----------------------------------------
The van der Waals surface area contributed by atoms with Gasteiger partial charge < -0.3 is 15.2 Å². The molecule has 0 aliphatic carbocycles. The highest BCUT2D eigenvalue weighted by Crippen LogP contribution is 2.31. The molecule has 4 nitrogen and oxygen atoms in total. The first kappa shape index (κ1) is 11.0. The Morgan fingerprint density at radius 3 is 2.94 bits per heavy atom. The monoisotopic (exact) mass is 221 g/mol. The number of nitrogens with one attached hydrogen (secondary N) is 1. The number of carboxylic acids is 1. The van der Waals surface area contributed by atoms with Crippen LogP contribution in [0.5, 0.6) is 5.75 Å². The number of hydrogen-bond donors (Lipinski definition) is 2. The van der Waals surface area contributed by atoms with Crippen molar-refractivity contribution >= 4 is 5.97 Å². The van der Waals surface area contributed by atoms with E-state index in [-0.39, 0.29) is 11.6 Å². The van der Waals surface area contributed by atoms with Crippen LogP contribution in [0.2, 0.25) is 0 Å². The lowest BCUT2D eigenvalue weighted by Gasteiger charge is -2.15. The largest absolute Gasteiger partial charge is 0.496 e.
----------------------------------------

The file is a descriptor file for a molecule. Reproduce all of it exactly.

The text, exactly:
The van der Waals surface area contributed by atoms with Gasteiger partial charge < -0.3 is 15.2 Å². The molecule has 0 aliphatic carbocycles. The highest BCUT2D eigenvalue weighted by Crippen LogP contribution is 2.31. The molecule has 4 nitrogen and oxygen atoms in total. The first kappa shape index (κ1) is 11.0. The Morgan fingerprint density at radius 3 is 2.94 bits per heavy atom. The monoisotopic (exact) mass is 221 g/mol. The number of nitrogens with one attached hydrogen (secondary N) is 1. The number of carboxylic acids is 1. The van der Waals surface area contributed by atoms with Crippen LogP contribution in [0.5, 0.6) is 5.75 Å². The number of hydrogen-bond donors (Lipinski definition) is 2. The van der Waals surface area contributed by atoms with Crippen molar-refractivity contribution >= 4 is 5.97 Å². The van der Waals surface area contributed by atoms with E-state index in [-0.39, 0.29) is 11.6 Å². The van der Waals surface area contributed by atoms with Crippen LogP contribution in [0.2, 0.25) is 0 Å². The lowest BCUT2D eigenvalue weighted by Gasteiger charge is -2.15. The largest absolute Gasteiger partial charge is 0.496 e.